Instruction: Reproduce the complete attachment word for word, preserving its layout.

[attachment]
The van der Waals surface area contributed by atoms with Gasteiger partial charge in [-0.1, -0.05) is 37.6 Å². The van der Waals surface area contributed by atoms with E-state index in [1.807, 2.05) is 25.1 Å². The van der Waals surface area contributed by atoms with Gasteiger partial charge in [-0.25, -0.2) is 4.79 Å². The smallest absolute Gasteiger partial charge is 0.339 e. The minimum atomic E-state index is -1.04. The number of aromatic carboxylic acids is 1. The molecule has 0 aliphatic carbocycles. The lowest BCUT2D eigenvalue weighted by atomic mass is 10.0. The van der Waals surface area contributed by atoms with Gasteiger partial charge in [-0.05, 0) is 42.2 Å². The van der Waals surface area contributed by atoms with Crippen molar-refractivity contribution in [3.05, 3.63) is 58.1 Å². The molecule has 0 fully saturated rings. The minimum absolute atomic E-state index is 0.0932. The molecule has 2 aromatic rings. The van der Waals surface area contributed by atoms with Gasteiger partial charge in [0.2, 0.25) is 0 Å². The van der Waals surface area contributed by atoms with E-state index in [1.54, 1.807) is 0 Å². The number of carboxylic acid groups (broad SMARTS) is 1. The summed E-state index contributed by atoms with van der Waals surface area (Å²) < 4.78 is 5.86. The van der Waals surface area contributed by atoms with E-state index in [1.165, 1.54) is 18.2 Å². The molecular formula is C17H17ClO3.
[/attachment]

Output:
The van der Waals surface area contributed by atoms with Gasteiger partial charge in [-0.1, -0.05) is 37.6 Å². The van der Waals surface area contributed by atoms with E-state index in [1.807, 2.05) is 25.1 Å². The van der Waals surface area contributed by atoms with Gasteiger partial charge in [-0.25, -0.2) is 4.79 Å². The smallest absolute Gasteiger partial charge is 0.339 e. The minimum atomic E-state index is -1.04. The number of aromatic carboxylic acids is 1. The molecule has 0 aliphatic carbocycles. The lowest BCUT2D eigenvalue weighted by atomic mass is 10.0. The van der Waals surface area contributed by atoms with Gasteiger partial charge in [-0.05, 0) is 42.2 Å². The van der Waals surface area contributed by atoms with Crippen molar-refractivity contribution in [3.05, 3.63) is 58.1 Å². The molecule has 0 fully saturated rings. The minimum absolute atomic E-state index is 0.0932. The molecule has 2 aromatic rings. The van der Waals surface area contributed by atoms with Gasteiger partial charge in [0.2, 0.25) is 0 Å². The van der Waals surface area contributed by atoms with E-state index in [1.54, 1.807) is 0 Å². The number of carboxylic acid groups (broad SMARTS) is 1. The summed E-state index contributed by atoms with van der Waals surface area (Å²) < 4.78 is 5.86. The van der Waals surface area contributed by atoms with E-state index in [1.165, 1.54) is 18.2 Å². The molecular formula is C17H17ClO3.